We are currently in Beta version and updating this search on a regular basis. We’d love to hear your feedback here.

Hermitage Retreat / Studio Hu'mane

Hermitage Retreat / Studio Hu'mane

© Hemant Patil© Hemant Patil© Hemant Patil© Hemant Patil+ 24

Pune, India
  • Architects: Studio Hu'mane
  • Area Area of this architecture project Area:  278
  • Year Completion year of this architecture project Year:  2015
  • Photographs Photographs:  Hemant Patil
  • Manufacturers Brands with products used in this architecture project
    Manufacturers: Grohe, Toto, Alpha Facades
  • Lead Architect: Sunil Humane
  • Landscape Architect:Shruti Humane
  • Project Architect:Karan Choudhary
  • Structural Engineer:Sunil Mutalik
  • Architects:Studio Hu'mane
  • City:Pune
  • Country:India
More SpecsLess Specs
© Hemant Patil
© Hemant Patil

“We want to go back to nature!” was a simple brief given to us by our esteemed and lively client couple. For them, this was a conscious step to cut off from the urban clutter and experience absolute solitude. Staying true to their brief, our response was an unimposing structure tailor-made for the beautiful serene site. The site is a hillock on the outskirts of the city of Pune, India with panoramic views of the city and mountains.

© Hemant Patil
© Hemant Patil

The owners of this house who are descendants of one of the aristocratic Maratha families had envisioned a serene precinct which would take them back to their cultural roots and closer to nature when they set out to build this second home. This was our primary reference for designing the house. Pune was a seat of major political activity of the Maratha Empire around the 18th century.

Site Plan
Site Plan
© Hemant Patil
© Hemant Patil

The city has various historical and architectural marvels such as hill forts, palaces and residences called ‘wadas’ which have a distinct architectural style with elaborate stone and brick structures, intricately designed openings, splendid arches and doorways. All this gets reflected in the architecture of this house to fit it aptly in its context. Stone was used on the façade as a response to the visual imagery of the heritage structures in the city while the sloping roof was demanded by the heavy rainfall which this area experiences in the monsoon season.

© Hemant Patil
© Hemant Patil

The house is a compact composition of intricately detailed spatial experiences, a contemporary interpretation of vernacular domains. The linearity in planning is complemented by dynamism in the form. The begins at a court with a minimally designed deepstambha (light lantern in stone) and frangipani marking the sense of arrival. The arrival area has a stone paving in an interesting grid pattern.The raised arrival area is characterized by a sculpted ‘goumukh’ (gargoyle) water feature. The angular wall is juxtaposed with the grid structure for a sense of direction.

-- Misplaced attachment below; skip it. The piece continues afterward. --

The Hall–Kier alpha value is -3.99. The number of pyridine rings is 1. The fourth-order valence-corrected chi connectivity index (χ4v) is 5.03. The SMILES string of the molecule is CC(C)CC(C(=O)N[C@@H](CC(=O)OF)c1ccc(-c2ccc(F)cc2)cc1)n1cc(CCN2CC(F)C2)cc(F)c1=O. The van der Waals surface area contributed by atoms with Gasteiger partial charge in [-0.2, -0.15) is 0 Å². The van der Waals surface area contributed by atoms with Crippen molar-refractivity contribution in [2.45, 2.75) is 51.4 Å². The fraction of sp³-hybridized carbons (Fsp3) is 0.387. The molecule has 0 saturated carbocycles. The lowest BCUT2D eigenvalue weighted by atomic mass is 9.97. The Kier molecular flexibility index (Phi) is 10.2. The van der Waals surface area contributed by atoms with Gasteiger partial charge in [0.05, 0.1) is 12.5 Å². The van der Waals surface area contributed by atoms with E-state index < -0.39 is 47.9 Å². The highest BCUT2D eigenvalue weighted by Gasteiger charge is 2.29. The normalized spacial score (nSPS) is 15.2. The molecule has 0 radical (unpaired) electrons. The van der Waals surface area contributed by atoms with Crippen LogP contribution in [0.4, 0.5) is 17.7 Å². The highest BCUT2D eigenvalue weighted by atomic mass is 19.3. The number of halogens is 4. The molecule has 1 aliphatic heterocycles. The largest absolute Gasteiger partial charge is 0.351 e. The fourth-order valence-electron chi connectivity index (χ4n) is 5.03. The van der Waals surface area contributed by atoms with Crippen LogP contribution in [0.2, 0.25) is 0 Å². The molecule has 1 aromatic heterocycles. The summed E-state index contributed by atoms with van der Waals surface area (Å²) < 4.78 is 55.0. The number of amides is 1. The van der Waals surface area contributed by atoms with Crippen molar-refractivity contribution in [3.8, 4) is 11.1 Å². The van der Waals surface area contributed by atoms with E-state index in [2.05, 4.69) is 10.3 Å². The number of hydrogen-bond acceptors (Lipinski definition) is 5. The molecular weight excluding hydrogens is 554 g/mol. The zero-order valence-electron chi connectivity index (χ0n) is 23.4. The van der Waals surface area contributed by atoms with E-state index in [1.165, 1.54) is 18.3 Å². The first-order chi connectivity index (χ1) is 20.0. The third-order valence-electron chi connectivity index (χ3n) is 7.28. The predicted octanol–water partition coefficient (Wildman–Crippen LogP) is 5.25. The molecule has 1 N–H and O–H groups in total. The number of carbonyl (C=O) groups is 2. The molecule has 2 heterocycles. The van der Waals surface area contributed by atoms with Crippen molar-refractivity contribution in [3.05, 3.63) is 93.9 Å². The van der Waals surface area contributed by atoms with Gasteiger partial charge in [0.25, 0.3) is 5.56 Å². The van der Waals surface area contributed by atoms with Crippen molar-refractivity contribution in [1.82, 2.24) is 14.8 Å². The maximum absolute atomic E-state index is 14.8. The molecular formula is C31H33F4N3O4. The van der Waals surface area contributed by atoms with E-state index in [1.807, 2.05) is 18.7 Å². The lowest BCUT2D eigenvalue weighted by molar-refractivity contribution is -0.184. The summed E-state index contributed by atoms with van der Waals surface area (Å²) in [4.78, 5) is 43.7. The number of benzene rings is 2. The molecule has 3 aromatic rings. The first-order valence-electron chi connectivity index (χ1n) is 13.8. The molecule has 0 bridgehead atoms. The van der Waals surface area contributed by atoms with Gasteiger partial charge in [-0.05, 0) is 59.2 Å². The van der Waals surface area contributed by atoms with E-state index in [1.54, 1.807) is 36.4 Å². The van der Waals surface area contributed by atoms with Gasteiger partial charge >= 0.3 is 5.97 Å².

© Hemant Patil
© Hemant Patil

The introvert arrival space opens up into an expansive living space looking onto the panoramic views. The living room flows outwards in the form of a deck, blurring the line between the interior and the outdoors. The bathroom extends into a private toilet court acting as a thinking space. The uppermost level of site development has a service tower which includes the water tank with solar panels above it and an ancillary space acting as a store room and a space for electrical and automation panels.

© Hemant Patil
© Hemant Patil
Section C
Section C

Looking at the challenging site conditions and sensitive client brief, a composite construction system has been formulated for this project. The system consists of three different materials and techniques viz. steel columns and roof members, load bearing composite walls and RCC cantilevered slab. Advantages of all these materials have been articulated to form an innovative structural system.

© Hemant Patil
© Hemant Patil

There are three levels as a part of the site development; the lower-most level at which the site is entered, the level of the house above it and another level above the house which has a large kitchen garden. There is a series of steps to access this kitchen garden from the house. Various indigenous plants and trees have been planted here which include fruit-bearing trees to attract birds. A variety of grasses have been planted to add a sense of softness and flow to the rustic look of the stone walls of the house.

© Hemant Patil
© Hemant Patil

Project gallery

See allShow less
About this office
Cite: "Hermitage Retreat / Studio Hu'mane" 10 Apr 2021. ArchDaily. Accessed . <https://www.archdaily.com/959716/hermitage-retreat-studio-humane> ISSN 0719-8884

You've started following your first account!

Did you know?

You'll now receive updates based on what you follow! Personalize your stream and start following your favorite authors, offices and users.